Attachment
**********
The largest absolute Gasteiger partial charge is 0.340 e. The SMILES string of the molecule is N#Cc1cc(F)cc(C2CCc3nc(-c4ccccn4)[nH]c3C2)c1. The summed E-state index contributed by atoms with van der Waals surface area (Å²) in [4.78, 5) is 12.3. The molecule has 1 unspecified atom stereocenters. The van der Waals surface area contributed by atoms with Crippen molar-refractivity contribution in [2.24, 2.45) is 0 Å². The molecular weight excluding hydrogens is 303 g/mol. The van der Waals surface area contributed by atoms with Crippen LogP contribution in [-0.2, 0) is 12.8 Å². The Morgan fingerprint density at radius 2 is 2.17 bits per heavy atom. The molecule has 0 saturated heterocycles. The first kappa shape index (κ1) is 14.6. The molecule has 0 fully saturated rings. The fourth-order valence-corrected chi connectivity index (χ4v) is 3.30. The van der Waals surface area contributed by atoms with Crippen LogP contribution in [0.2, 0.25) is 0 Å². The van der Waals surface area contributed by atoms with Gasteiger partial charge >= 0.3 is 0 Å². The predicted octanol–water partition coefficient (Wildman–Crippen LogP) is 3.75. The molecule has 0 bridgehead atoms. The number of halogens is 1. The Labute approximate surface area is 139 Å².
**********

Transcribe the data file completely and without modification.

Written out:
The largest absolute Gasteiger partial charge is 0.340 e. The SMILES string of the molecule is N#Cc1cc(F)cc(C2CCc3nc(-c4ccccn4)[nH]c3C2)c1. The summed E-state index contributed by atoms with van der Waals surface area (Å²) in [4.78, 5) is 12.3. The molecule has 1 unspecified atom stereocenters. The van der Waals surface area contributed by atoms with Crippen molar-refractivity contribution in [2.24, 2.45) is 0 Å². The molecular weight excluding hydrogens is 303 g/mol. The van der Waals surface area contributed by atoms with Crippen LogP contribution in [-0.2, 0) is 12.8 Å². The Morgan fingerprint density at radius 2 is 2.17 bits per heavy atom. The molecule has 0 saturated heterocycles. The first kappa shape index (κ1) is 14.6. The molecule has 0 fully saturated rings. The fourth-order valence-corrected chi connectivity index (χ4v) is 3.30. The van der Waals surface area contributed by atoms with Crippen LogP contribution in [0.2, 0.25) is 0 Å². The van der Waals surface area contributed by atoms with Gasteiger partial charge >= 0.3 is 0 Å². The predicted octanol–water partition coefficient (Wildman–Crippen LogP) is 3.75. The molecule has 0 bridgehead atoms. The number of halogens is 1. The Labute approximate surface area is 139 Å².